28 August 2008 Edition
Remembering the Past: The Drumnakilly Martyrs
BY MICHEÁL Mac DONNCHA
ON THE afternoon of Tuesday 30 August 1988, three IRA Volunteers were travelling along the main Omagh to Carrickmore road in County Tyrone. They were on active service and at Drumnakilly, close to their homes, they were ambushed and shot dead by a unit of the British Army’s SAS regiment. The Volunteers were brothers Gerard and Martin Harte and Brian Mullin.
The SAS killings brought to an end a month which had been one of the most intense and tragic of the war in Ireland. It began on 1 August with the IRA bombing of Inglis Barracks in London, close to Margaret Thatcher’s Finchley constituency. It was the first IRA attack in England since the bombing of the Grand Hotel in Brighton during the Tory Party conference four years earlier. A British solider was killed in the Inglis Barracks blast. In the following days, the IRA killed three British soldiers and an RUC detective in the North.
On 8 August, two young nationalist men were murdered by a loyalist death squad in Belfast. There were two more such sectarian killings of young nationalist men in Belfast, on 17 and 18 August. On 20 August, eight British soldiers were killed at Ballygawley, County Tyrone, when the IRA bombed a bus carrying members of the Light Infantry Regiment returning from England. On 31 August, two civilians were killed in Derry after they triggered an IRA booby-trap bomb intended for British forces.
Politically this period was dominated by the issue of extradition and, on 27 August, Robert Russell, one of the IRA prisoners who broke out of the H-Blocks in the mass escape of 1983, was handed across the border to the RUC. This was despite widespread protests, including public dissent from within Fianna Fáil.
HAIL OF BULLETS
It was on the Long Bog Road at Drumnakilly, four miles outside Omagh, that the three IRA Volunteers met their deaths.
At 4pm on 30 August, they were ambushed by British forces who poured a hail of bullets into their car. The RUC and British Army immediately sealed off the area and the bodies of the three men were left at the scene, within the cordon and inaccessible to grieving relatives, until the following afternoon.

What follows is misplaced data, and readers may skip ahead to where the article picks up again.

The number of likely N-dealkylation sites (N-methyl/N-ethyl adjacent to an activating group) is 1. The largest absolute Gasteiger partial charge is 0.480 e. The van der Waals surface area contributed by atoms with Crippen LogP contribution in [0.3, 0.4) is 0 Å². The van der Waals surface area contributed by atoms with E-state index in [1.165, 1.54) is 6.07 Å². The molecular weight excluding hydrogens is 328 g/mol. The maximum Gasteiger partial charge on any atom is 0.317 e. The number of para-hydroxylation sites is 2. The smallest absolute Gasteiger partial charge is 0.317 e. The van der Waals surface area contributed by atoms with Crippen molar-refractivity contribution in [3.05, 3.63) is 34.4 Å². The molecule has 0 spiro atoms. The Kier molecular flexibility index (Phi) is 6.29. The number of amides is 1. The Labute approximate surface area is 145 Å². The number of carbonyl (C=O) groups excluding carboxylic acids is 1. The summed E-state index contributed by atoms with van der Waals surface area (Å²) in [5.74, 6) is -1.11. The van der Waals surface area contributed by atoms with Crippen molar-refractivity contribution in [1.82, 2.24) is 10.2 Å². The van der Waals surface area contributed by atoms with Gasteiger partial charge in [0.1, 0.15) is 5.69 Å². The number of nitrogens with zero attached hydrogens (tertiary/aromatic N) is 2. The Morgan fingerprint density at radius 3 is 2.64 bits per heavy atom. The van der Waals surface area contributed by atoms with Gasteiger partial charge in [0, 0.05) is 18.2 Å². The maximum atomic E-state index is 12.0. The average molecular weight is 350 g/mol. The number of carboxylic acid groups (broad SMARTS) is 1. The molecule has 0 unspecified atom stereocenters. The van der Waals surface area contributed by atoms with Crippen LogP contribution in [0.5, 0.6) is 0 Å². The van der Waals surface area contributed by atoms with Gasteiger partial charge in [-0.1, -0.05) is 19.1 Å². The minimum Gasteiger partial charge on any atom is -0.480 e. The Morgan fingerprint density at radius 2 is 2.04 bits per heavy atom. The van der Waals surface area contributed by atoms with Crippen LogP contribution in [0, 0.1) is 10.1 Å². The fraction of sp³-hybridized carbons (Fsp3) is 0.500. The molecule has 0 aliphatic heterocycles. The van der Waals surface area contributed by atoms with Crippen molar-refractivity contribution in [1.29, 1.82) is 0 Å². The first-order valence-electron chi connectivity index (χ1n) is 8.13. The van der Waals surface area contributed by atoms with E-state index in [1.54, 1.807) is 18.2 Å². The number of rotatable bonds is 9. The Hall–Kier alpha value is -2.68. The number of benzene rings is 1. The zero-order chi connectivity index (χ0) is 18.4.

Gerard Harte (29) was the eldest of the three Volunteers and was an experienced IRA activist. With his brother, Martin, he was a prominent member of the Loughmacrory St Theresa’s GAA Club, where he organised youth teams.
Martin Harte was just 21 but had been in the IRA for four years at the time of his death. A talented football player, he had captained the Loughmacrory team. He was the father of a three-month-old son and, to compound the tragedy, his widow was Briege Mullin, sister of his friend and comrade Brian Mullin.
Volunteer Brian Mullin (25) had been singled out for particular harassment by British forces. He was arrested and interrogated in Gough Barrack on numerous occasions and a few weeks before his death he and his brothers were beaten by crown forces outside their family home.
Hundreds of British soldiers and RUC members saturated the Tyrone countryside as the three Volunteers were laid to rest. Speaking at the graveside of the Harte brothers, Sinn Féin President Gerry Adams said the Volunteers were “good, decent, patriotic freedom fighters driven to fight for justice”.
Volunteers Brian Mullin, Gerard Harte and Martin Harte were killed on 30 August 1988, 20 years ago this week.
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